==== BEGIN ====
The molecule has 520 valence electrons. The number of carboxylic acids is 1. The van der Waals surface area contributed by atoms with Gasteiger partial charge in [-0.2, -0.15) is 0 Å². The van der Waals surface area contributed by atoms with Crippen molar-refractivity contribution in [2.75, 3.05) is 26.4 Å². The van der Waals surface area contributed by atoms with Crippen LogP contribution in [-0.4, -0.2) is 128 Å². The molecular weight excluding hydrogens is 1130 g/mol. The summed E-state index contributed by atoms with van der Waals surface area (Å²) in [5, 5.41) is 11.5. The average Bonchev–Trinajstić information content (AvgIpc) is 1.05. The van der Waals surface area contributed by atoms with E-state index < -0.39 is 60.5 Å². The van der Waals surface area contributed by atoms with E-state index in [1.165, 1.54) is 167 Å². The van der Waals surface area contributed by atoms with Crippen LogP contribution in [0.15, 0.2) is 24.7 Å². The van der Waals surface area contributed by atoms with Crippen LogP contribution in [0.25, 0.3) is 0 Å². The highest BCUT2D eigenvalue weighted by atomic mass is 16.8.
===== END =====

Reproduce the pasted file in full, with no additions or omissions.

The molecule has 520 valence electrons. The number of carboxylic acids is 1. The van der Waals surface area contributed by atoms with Gasteiger partial charge in [-0.2, -0.15) is 0 Å². The van der Waals surface area contributed by atoms with Crippen molar-refractivity contribution in [2.75, 3.05) is 26.4 Å². The van der Waals surface area contributed by atoms with Crippen LogP contribution in [-0.4, -0.2) is 128 Å². The molecular weight excluding hydrogens is 1130 g/mol. The summed E-state index contributed by atoms with van der Waals surface area (Å²) in [5, 5.41) is 11.5. The average Bonchev–Trinajstić information content (AvgIpc) is 1.05. The van der Waals surface area contributed by atoms with E-state index < -0.39 is 60.5 Å². The van der Waals surface area contributed by atoms with E-state index in [1.165, 1.54) is 167 Å². The van der Waals surface area contributed by atoms with Crippen LogP contribution in [0.15, 0.2) is 24.7 Å². The van der Waals surface area contributed by atoms with Crippen LogP contribution in [0.25, 0.3) is 0 Å². The highest BCUT2D eigenvalue weighted by atomic mass is 16.8.